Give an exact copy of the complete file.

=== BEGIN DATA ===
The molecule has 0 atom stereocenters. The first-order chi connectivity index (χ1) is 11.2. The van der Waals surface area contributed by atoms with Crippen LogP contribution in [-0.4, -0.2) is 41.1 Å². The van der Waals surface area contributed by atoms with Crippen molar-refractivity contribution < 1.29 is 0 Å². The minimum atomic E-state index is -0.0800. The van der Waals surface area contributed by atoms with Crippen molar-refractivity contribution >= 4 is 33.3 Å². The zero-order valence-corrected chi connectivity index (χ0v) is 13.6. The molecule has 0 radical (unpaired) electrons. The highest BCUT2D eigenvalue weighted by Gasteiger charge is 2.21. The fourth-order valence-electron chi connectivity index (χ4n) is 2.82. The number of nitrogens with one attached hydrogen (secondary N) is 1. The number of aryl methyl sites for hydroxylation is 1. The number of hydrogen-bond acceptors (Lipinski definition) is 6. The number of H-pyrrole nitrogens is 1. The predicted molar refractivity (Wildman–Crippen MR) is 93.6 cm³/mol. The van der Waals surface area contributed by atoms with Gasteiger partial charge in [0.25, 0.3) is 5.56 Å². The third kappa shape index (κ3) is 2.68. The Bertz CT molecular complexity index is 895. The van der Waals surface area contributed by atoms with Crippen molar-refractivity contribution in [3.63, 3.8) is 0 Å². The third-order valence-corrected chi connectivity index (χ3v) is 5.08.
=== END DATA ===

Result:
The molecule has 0 atom stereocenters. The first-order chi connectivity index (χ1) is 11.2. The van der Waals surface area contributed by atoms with Crippen LogP contribution in [-0.4, -0.2) is 41.1 Å². The van der Waals surface area contributed by atoms with Crippen molar-refractivity contribution < 1.29 is 0 Å². The minimum atomic E-state index is -0.0800. The van der Waals surface area contributed by atoms with Crippen molar-refractivity contribution >= 4 is 33.3 Å². The zero-order valence-corrected chi connectivity index (χ0v) is 13.6. The molecule has 0 radical (unpaired) electrons. The highest BCUT2D eigenvalue weighted by Gasteiger charge is 2.21. The fourth-order valence-electron chi connectivity index (χ4n) is 2.82. The number of nitrogens with one attached hydrogen (secondary N) is 1. The number of aryl methyl sites for hydroxylation is 1. The number of hydrogen-bond acceptors (Lipinski definition) is 6. The number of H-pyrrole nitrogens is 1. The predicted molar refractivity (Wildman–Crippen MR) is 93.6 cm³/mol. The van der Waals surface area contributed by atoms with Gasteiger partial charge in [0.25, 0.3) is 5.56 Å². The third kappa shape index (κ3) is 2.68. The Bertz CT molecular complexity index is 895. The van der Waals surface area contributed by atoms with Crippen molar-refractivity contribution in [3.63, 3.8) is 0 Å². The third-order valence-corrected chi connectivity index (χ3v) is 5.08.